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Shelburne Planning Board & the Massachusetts Clean Energy Center: An Ashfield visitor’s comments  

Credit:  Walter Cudnohufsky, Landscape architect, Land and Community Planner, Ashfield ~~

On January 11th Tyler Studds, a project manager for the MA Clean Energy Center of Boston (MCEC), was invited to attend a meeting of the Shelburne Planning Board and introduced by Norman Davenport as a portion of the Board’s agenda. Mr. Studds outlined the services the MCEC performs for either developer teams or for communities. A stipend is required for their services which is larger for developers and smaller for communities. The fact they work for both developers and communities is already suspicious. It was unclear whether the Massaemet wind proponents including Mr. Davenport intend to retain MCEC’s services. However, the tone of questions and statements by the Planning Board did suggest the Town may be considering it.

According to Mr. Studds, industrial wind project feasibility studies are supported in two ways through MCEC:
1) MCEC provides the majority if not all of the funds for consulting fees. These funds are derived from a levy on our electric bills. MCEC selects consultants from their pre-approved lists; they also determine & oversee the design and scope of the studies.
2) MCEC also contributes to implementation funding, including both design and construction.

Those who control the purse strings often work to control the outcome. The Shelburne Planning Board and residents must remain wary.

Mr. Studds outlined that the MCEC’s goal is to generate community consensus related to project feasibility. His carefully selected language was intended to be reassuring. He employed terms such as, “neutral facilitator”, “on-going dialogue,” “moderate,” “negotiate”, “mitigate,” “meet or exceed State standards” and “in the hands of the community.” However a look at MCEC’s recent factual record is not as reassuring.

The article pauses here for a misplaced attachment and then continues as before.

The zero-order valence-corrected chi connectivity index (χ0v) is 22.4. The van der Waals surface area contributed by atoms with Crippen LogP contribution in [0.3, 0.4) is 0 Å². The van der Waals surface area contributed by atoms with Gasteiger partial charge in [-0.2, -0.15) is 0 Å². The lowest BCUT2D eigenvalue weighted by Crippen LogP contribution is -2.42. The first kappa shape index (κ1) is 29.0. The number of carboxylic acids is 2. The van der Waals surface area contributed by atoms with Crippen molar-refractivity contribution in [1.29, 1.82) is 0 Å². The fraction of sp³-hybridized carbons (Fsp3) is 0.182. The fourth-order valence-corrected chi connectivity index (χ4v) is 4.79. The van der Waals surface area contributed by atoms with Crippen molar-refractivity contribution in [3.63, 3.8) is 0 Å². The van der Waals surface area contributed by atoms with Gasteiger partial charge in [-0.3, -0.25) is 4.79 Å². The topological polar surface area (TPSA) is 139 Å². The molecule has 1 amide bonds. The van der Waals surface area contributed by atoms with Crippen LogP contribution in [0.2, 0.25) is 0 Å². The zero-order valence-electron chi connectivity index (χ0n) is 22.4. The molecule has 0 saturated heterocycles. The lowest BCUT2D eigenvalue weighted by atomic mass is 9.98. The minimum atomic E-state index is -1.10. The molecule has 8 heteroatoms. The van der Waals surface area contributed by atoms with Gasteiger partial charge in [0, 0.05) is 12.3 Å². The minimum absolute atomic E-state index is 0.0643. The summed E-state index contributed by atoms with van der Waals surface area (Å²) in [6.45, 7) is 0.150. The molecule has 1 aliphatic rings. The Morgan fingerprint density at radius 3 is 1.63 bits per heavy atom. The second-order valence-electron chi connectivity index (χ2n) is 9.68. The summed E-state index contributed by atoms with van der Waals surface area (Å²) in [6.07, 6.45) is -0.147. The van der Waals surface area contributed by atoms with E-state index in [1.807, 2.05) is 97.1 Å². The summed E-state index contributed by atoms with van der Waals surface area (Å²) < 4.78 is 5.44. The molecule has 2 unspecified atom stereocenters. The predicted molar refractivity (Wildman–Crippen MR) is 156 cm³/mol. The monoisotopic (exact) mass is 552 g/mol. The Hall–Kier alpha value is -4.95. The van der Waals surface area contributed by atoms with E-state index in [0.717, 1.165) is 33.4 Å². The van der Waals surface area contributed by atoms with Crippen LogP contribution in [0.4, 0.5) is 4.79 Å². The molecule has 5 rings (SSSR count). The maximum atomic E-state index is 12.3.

What Mr. Studds did not say is equally important. He did not make clear that by contracting with MCEC, the Planning Board will not (as is customary) determine or directly supervise which consultants will be hired, the parameters and protocol of the studies to be carried out, or which important studies are funded.

Most importantly, Mr. Studds did not reveal what a review of their website indicates: that in order to work with MCEC, one must accept turbine and related technologies without prejudice. They obviously are not neutral in relation to industrial wind.

Mr. Studds was courageous for attending and speaking. His position is to be expected. His employer (State of Massachusetts) has issued the “company line”: Governor Patrick’s 2000 MW of renewable power by 2020, a target that will require one thousand or more industrial turbines on western Massachusetts ridges. Tyler’s employment depends upon supporting their goals and policy. Unfortunately tainted results are all too common where politically- and financially-motivated bias trumps scientific evidence and on-the-ground human health impact studies. Just think: tobacco.

This is a few of an initial list of questions I have asked Mr. Studds to respond to. The answers could disqualify MCEC for a role in any Massachusetts community.

1) Does the acoustic consultant MCEC retained for the Falmouth turbine pre-installation sound study still have a place on your preferred acousticians’ consultants list based on the health impacts currently transpiring? If so, why?

2) How can your selected consultant, Applied Science Associates Inc. (ASA) say with straight face and their corporate reputations on the line, that there will be no negative sound impacts on abutters in the Trustees Turkey Hill Project with abutters 1000 feet or less distant? Is ASA still on your approved list?